From stage to screen
The historic Tryon Theatre, in connection with National Theatre Live, presents a special cinematic release of the recently revived, highly praised stage production of the Tennessee Williams’ 1955 classic, “Cat On A Hot Tin Roof,” Feb. 27 at 7 p.m.
Tickets can be purchased online at tryontheatre.com or in person at the Tryon Theatre box office after 6 p.m. on the night of the show.
Currently playing to capacity each night in London, “Cat on a Hot Tin Roof “has been captured for cinema audiences by National Theatre Live.
Directed by Benedict Andrews and starring a perfectly paired Sienna Miller (Maggie) and Jack O’Connell (Brick), this West End London production brings combustible conviction to a smoldering classic that has only rarely ignited in performance in recent years.
Set in the Mississippi Delta plantation home of a wealthy cotton tycoon, “Cat on a Hot Tin Roof” is the story of a Southern family in crisis. The play unfolds over the course of a party at the Pollitt family estate to celebrate the 65th birthday of patriarch and “the Delta’s biggest cotton-planter,” Big Daddy Pollitt.
Big Daddy has returned from an esteemed health clinic with what he thinks is a clean bill of health, unaware that he is being withheld the truth by the rest of his family (except for his wife, Big Mama) and that they all know that Big Daddy actually has terminal colon cancer. The story largely examines the relationships between Big Daddy and his son Brick, a former college football star and impotent husband, as well as Maggie the “Cat,” Brick’s wife, who would rather dull her reality with booze than own up to the real nature of her husband’s desires.
Over the course of the play, the family’s immense web of lies and deceit dramatically comes undone before the audience’s eyes.
Some may remember the 1958 ﬁlm version of “Cat on a Hot Tin Roof” directed by Richard Brooks and starring Elizabeth Taylor, Paul Newman and Burl Ives. Tennessee Williams was apparently unhappy with the ﬁlm’s screenplay and its removal of almost all of the homosexual themes and revised third act. The Hays Code, a set of industry moral guidelines applied to most US motion picture releases by the major Hollywood studios between 1930 to 1968, limited Brick’s portrayal of sexual desire for Skipper, his close friend, which signiﬁcantly diminished Williams’ original critique of homophobia and sexism. The recent Young Vic stage adaptation tackles these themes in a way much more in line with Williams’ initial vision.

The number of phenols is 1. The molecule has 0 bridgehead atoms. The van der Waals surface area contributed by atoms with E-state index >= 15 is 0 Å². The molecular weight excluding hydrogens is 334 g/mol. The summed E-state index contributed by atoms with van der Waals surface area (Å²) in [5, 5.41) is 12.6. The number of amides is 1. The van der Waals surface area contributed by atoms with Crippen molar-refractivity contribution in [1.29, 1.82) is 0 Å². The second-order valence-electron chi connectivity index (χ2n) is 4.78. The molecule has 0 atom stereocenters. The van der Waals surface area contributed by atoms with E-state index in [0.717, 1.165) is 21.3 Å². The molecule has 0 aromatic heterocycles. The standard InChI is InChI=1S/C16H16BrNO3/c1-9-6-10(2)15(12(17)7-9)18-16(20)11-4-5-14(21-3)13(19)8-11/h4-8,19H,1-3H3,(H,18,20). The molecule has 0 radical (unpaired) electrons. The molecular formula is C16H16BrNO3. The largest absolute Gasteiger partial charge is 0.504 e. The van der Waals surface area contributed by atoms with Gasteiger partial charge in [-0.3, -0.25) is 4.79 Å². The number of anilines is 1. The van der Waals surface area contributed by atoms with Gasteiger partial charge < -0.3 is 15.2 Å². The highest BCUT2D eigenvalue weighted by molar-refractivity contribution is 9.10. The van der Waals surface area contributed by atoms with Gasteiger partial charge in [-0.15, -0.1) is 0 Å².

Cat on a Hot Tin Roof is the fourth installment in Tryon Theatre’s “National Theatre Live” ﬁve-part ﬁlm series. On Oct. 10, the movie theatre showed Tom Stoppard’s absurdist, existentialist tragicomedy, “Rosencrantz & Guildenstern Are Dead.” On Dec. 11, the Tryon Theatre screened Stephen Sondheim’s classic musical, Follies. On Jan. 9, the theatre showed the clever comedy, Young Marx. After “Cat on a Hot Tin Roof” on Feb. 27, the theater will close out the NT Live series with the Shakespeare classic, “Hamlet,” starring Benedict Cumberbatch, on March 27.
“What a great honor it is to screen a classic work by the great American playwright, Tennesse Williams, at our theatre. Taking in a dramatic story like “Cat on a Hot Tin Roof” is a tremendous opportunity for individuals to open up their minds to novel perspectives and aspects of human nature. Our goal at the Tryon Theatre, in addition to bringing a wide array of thought-provoking programming, is to be an environment where our local community can freely and enthusiastically discuss ideas and themes that may be intellectually or emotionally challenging,” said Tryon Theatre Manager, Nick Wilson.
More information about “Cat on a Hot Tin Roof” and upcoming National Theatre Live shows can be found at www.tryontheatre.com. The historic Tryon theatre was built in 1938, and is located at 45 S. Trade St.downtown Tryon.
– Submitted by Nick Wilson
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